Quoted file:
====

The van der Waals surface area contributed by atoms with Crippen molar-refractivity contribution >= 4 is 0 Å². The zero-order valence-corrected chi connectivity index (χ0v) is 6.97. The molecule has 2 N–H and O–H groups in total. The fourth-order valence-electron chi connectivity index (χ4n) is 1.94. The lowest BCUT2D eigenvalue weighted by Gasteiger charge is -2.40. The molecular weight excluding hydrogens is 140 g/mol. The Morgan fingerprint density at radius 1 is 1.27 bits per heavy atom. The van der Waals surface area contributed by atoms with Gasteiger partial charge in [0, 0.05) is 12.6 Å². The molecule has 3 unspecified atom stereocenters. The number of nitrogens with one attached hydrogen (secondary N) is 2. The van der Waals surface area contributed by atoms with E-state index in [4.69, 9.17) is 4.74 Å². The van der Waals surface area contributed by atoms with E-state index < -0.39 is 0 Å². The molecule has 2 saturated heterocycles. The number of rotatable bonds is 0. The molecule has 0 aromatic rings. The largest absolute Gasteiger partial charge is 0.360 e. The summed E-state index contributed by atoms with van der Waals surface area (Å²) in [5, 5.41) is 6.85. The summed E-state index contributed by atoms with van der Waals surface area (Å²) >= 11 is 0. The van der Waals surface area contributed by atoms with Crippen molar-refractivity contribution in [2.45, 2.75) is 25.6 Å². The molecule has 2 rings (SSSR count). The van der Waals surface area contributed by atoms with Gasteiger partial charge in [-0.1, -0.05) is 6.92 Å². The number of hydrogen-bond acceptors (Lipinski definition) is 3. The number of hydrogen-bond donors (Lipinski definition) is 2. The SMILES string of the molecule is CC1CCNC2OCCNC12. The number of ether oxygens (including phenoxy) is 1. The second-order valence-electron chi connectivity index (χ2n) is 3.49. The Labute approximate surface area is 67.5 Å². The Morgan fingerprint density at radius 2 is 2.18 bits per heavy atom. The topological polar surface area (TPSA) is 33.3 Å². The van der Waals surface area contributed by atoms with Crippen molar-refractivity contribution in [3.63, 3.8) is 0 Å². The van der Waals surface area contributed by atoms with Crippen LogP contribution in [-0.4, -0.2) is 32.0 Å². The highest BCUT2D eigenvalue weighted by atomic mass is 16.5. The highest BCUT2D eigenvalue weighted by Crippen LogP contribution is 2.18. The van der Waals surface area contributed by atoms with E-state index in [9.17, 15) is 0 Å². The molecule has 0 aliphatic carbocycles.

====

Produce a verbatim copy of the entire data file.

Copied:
The van der Waals surface area contributed by atoms with Crippen molar-refractivity contribution >= 4 is 0 Å². The zero-order valence-corrected chi connectivity index (χ0v) is 6.97. The molecule has 2 N–H and O–H groups in total. The fourth-order valence-electron chi connectivity index (χ4n) is 1.94. The lowest BCUT2D eigenvalue weighted by Gasteiger charge is -2.40. The molecular weight excluding hydrogens is 140 g/mol. The Morgan fingerprint density at radius 1 is 1.27 bits per heavy atom. The van der Waals surface area contributed by atoms with Gasteiger partial charge in [0, 0.05) is 12.6 Å². The molecule has 3 unspecified atom stereocenters. The number of nitrogens with one attached hydrogen (secondary N) is 2. The van der Waals surface area contributed by atoms with E-state index in [4.69, 9.17) is 4.74 Å². The van der Waals surface area contributed by atoms with E-state index < -0.39 is 0 Å². The molecule has 2 saturated heterocycles. The number of rotatable bonds is 0. The molecule has 0 aromatic rings. The largest absolute Gasteiger partial charge is 0.360 e. The summed E-state index contributed by atoms with van der Waals surface area (Å²) in [5, 5.41) is 6.85. The summed E-state index contributed by atoms with van der Waals surface area (Å²) >= 11 is 0. The van der Waals surface area contributed by atoms with Crippen molar-refractivity contribution in [2.45, 2.75) is 25.6 Å². The molecule has 2 rings (SSSR count). The van der Waals surface area contributed by atoms with Gasteiger partial charge in [-0.1, -0.05) is 6.92 Å². The number of hydrogen-bond acceptors (Lipinski definition) is 3. The number of hydrogen-bond donors (Lipinski definition) is 2. The SMILES string of the molecule is CC1CCNC2OCCNC12. The number of ether oxygens (including phenoxy) is 1. The second-order valence-electron chi connectivity index (χ2n) is 3.49. The Labute approximate surface area is 67.5 Å². The Morgan fingerprint density at radius 2 is 2.18 bits per heavy atom. The topological polar surface area (TPSA) is 33.3 Å². The van der Waals surface area contributed by atoms with Crippen molar-refractivity contribution in [3.63, 3.8) is 0 Å². The van der Waals surface area contributed by atoms with Crippen LogP contribution in [-0.4, -0.2) is 32.0 Å². The highest BCUT2D eigenvalue weighted by atomic mass is 16.5. The highest BCUT2D eigenvalue weighted by Crippen LogP contribution is 2.18. The van der Waals surface area contributed by atoms with E-state index in [9.17, 15) is 0 Å². The molecule has 0 aliphatic carbocycles.